“If the only tool you have is a hammer, you tend to see every problem as a nail.” — Abraham Maslow
An addiction physician says:
Over the past two years, I’ve witnessed a worrisome trend: the medicalization of addictions. Some of this makes no sense to me. Let me explain.
He describes the emerging norm of discharging patients with up to 7 medications, often including drugs that have potential for misuse, and finishes with this thought:
Message to substance providers: We have a problem. Although addiction experts may justify these “treatments” because education and solace is provided to the patients, I believe that this mocks the purpose of (the very important and necessary) addiction treatment. There is little, if any, harm reduction, because the clients are prescribed the same or other addictive compounds during and after rehab. The clients are also prescribed new drugs, particular in the latter case of the alcoholic woman, whose potential for drug-drug interactions and future adverse events cannot be accurately predicted.
The clients are receiving expensive inpatient care [$40,000+ per month] for services and treatment that could easily be managed in cheaper and less-acute-care outpatient settings, like intensive outpatient or partial hospital programs. And, most importantly, the clients are continuing to rely heavily on pills to combat their anxieties, mood changes and addiction.
Problem? Relying on pills got them to rehab in the first place. So what’s the point of attending and paying for — or charging a commercial insurance carrier, Medicare or Medicaid, or any other third-party payer — for an expensive retreat that leaves you in virtually the same mental place, or worse, than you started? Not that much.
I’m even more worried about what health care reform will mean for this. I fear primary care physicians are going to be the front lines, armed only with a prescription pad.
7 thoughts on “Doctors against medicalization”
And not just in the United States. I’m astounded at the number of drugs people can end up on when medics get involved in addiction treatment. The medicalisation of ‘normal’ human experiences and emotional states is already alarming.
Unhappiness at times is normal. As is anxiety. They are very normal in active addiction and early recovery. Muffling them with chemicals may interfere with healthy healing (I’m not talking about treating major mental illness).
Of course we must strive to relieve suffering, but we can’t usefully anaesthetise it or obliterate it out of experience. There are other ways to support and help people.
I often wonder if health care professionals intervene with the prescription pad so readily because they themselves can’t bear to see suffering and immediate solutions trump what might actually be in the longer term best interests of the patient.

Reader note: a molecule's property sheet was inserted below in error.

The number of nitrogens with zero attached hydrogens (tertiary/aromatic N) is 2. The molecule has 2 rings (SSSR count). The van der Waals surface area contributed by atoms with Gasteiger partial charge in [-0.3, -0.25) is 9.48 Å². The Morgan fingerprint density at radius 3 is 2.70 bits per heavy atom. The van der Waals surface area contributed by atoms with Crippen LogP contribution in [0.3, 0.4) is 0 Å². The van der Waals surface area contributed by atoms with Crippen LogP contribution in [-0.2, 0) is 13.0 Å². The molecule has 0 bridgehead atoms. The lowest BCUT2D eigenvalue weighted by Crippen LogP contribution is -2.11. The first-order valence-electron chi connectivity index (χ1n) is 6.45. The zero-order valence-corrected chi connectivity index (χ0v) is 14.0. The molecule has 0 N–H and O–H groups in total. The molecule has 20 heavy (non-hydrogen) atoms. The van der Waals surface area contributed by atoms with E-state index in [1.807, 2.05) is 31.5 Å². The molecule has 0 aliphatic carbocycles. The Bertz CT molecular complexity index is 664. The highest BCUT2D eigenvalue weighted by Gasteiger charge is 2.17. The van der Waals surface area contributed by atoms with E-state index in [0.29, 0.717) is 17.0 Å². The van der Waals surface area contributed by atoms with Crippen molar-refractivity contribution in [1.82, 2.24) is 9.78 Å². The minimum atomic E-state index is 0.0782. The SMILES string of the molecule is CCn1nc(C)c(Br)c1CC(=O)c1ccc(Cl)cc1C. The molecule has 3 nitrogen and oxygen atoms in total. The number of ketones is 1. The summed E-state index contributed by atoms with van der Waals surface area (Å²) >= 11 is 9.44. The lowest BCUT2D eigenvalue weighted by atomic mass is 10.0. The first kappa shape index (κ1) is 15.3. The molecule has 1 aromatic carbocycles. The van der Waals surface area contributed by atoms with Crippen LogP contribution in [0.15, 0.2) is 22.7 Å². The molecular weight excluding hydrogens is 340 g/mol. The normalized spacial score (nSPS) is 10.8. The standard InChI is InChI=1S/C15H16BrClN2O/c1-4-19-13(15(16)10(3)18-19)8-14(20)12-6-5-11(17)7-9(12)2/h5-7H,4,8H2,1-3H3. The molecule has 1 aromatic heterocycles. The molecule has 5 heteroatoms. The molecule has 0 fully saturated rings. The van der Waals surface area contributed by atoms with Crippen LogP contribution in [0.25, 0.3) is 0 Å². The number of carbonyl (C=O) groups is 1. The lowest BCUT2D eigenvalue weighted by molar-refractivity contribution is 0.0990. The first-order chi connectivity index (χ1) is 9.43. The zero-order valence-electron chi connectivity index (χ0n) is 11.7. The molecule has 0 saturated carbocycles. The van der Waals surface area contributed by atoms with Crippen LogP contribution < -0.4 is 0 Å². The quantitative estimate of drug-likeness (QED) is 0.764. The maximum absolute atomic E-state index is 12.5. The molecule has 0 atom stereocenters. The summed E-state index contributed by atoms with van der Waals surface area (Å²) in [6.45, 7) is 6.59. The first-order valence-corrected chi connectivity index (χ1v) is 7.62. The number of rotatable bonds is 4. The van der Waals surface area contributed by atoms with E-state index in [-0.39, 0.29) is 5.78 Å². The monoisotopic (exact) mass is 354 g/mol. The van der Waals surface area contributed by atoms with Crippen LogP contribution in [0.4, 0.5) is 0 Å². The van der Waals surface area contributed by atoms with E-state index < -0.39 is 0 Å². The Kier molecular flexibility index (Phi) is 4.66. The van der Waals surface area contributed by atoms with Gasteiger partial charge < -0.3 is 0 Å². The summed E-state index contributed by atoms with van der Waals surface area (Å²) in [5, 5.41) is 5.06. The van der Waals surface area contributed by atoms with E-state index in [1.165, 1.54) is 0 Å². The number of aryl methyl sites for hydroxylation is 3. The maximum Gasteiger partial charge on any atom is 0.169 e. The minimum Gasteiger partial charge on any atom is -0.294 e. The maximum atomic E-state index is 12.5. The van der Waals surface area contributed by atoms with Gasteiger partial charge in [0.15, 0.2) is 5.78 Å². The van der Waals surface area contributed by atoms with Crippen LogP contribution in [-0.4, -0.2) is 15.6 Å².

We routinely see people on combinations of 4 to 8 meds. All prescribed while they are using or in the first days of abstinence. The combinations are often like signatures. You ask a client for their current medications and then say, “So you saw doctor so-and-so?”, and clients are shocked that you know.
A big problem right now is people seeking detox from suboxone.
What is implied but unsaid in the article is that long residential stays were once justifiable if patients were really getting clean and sober. The transition to the clean life has never been easy, so a protected stay in a residential setting made a lot of sense. But if doctors are now focusing on pharmacological treatments, what’s the point?
Like Dr. Kruszewski, I’m all for making detox safe and mitigating the discomfort, but habit-forming drugs must be avoided or their use curtailed to the period of inpatient detox and stabilization. Otherwise, the supposed treatment will only make the patient sicker.
This guy’s a breath of fresh air, isn’t he?
I was saddened by this article. I’m glad my rehab didn’t give me anything – I think they suggested anti-depressants and I didn’t want them (?) … it’s actually kind of hazy, now LOL. But I do remember that one of my rehab roommates, who had an infant son born dependent on opiates, was having a terrible detox off of benzo’s and heroin. After about a week the doc referred her to a methadone program and she never finished the group therapy. I was so mad! I thought that doctor didn’t give her a chance. Obviously I don’t know what her chart said, and maybe they made the right decision, but I still remember my sense of indignation…
That story is a great illustration of the problem, and you know it happens every day without any real choice being given to the patient.
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